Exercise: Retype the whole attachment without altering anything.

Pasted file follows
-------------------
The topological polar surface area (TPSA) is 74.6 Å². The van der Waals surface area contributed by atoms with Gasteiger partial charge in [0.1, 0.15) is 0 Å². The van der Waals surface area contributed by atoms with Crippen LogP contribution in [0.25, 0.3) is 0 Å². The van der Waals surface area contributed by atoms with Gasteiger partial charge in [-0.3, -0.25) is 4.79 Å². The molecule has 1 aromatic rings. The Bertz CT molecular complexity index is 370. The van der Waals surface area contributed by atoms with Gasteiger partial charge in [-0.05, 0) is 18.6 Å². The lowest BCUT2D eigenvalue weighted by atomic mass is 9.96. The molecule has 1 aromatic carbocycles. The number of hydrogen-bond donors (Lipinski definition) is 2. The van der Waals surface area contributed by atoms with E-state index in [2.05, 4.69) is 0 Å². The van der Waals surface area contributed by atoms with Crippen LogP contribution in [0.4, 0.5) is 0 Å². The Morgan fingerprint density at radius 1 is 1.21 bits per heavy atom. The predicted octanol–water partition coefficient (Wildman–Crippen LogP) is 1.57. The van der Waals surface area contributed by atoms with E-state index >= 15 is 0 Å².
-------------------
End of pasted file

The topological polar surface area (TPSA) is 74.6 Å². The van der Waals surface area contributed by atoms with Gasteiger partial charge in [0.1, 0.15) is 0 Å². The van der Waals surface area contributed by atoms with Crippen LogP contribution in [0.25, 0.3) is 0 Å². The van der Waals surface area contributed by atoms with Gasteiger partial charge in [-0.3, -0.25) is 4.79 Å². The molecule has 1 aromatic rings. The Bertz CT molecular complexity index is 370. The van der Waals surface area contributed by atoms with Gasteiger partial charge in [-0.05, 0) is 18.6 Å². The lowest BCUT2D eigenvalue weighted by atomic mass is 9.96. The molecule has 1 aromatic carbocycles. The number of hydrogen-bond donors (Lipinski definition) is 2. The van der Waals surface area contributed by atoms with E-state index in [2.05, 4.69) is 0 Å². The van der Waals surface area contributed by atoms with Crippen LogP contribution in [0.4, 0.5) is 0 Å². The Morgan fingerprint density at radius 1 is 1.21 bits per heavy atom. The predicted octanol–water partition coefficient (Wildman–Crippen LogP) is 1.57. The van der Waals surface area contributed by atoms with E-state index >= 15 is 0 Å².